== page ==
Now if you call the test methods…
The output should be something like:
precheck <function test1 at 0x10078cc20> Testing hello world postcheck <function test1 at 0x10078cc20> precheck <function test2 at 0x10078ccb0> Testing hello world 2 postcheck <function test2 at 0x10078ccb0>
If you have test methods as class methods, the approach is also valid. For instance:
class TestClass(object): def my_test(cls): print ("Testing from class method") for fn in dir(TestClass) : if not fn.startswith('__'): setattr(TestClass, fn, TestChecker(getattr(TestClass, fn)))
The call to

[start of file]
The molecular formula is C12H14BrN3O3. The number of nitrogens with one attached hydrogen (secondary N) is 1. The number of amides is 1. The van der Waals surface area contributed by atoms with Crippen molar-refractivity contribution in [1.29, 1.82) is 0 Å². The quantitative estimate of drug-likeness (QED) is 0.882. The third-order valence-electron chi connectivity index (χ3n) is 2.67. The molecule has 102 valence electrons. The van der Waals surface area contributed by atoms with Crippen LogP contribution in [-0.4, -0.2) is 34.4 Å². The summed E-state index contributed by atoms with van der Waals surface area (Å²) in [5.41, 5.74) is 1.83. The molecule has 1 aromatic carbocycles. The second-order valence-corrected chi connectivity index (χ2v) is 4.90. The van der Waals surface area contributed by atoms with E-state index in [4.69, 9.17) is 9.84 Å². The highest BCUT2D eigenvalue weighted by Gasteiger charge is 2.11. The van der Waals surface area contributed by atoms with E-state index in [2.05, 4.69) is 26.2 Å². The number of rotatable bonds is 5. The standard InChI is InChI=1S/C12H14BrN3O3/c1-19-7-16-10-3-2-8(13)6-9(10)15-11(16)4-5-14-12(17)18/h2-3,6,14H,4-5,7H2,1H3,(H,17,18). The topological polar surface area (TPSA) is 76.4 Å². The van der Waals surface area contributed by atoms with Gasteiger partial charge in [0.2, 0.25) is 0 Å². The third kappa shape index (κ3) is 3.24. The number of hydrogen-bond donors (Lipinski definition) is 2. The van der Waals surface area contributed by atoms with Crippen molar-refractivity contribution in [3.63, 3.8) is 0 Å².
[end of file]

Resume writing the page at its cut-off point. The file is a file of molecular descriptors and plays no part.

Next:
TestClass.my_test() will print:
precheck <bound method type.my_test of <class '__main__.TestClass'>> Testing from class method postcheck <bound method type.my_test of <class '__main__.TestClass'>>
It is an old question but I personally found another way from the docs :
pytest.ini file :
[pytest] usefixtures = my_setup_and_tear_down
import pytest def my_setup_and_tear_down(): # SETUP # Write here the logic that you need for the setUp yield # this statement will let the tests execute # TEARDOWN # Write here the logic that you need after each tests
About the yield statement and how it allows to run the test : HERE
Fixtures by default have
scope=function. So, if you just use a definition such as
It defaults to
So any finalizers in the fixture function will be called after each test.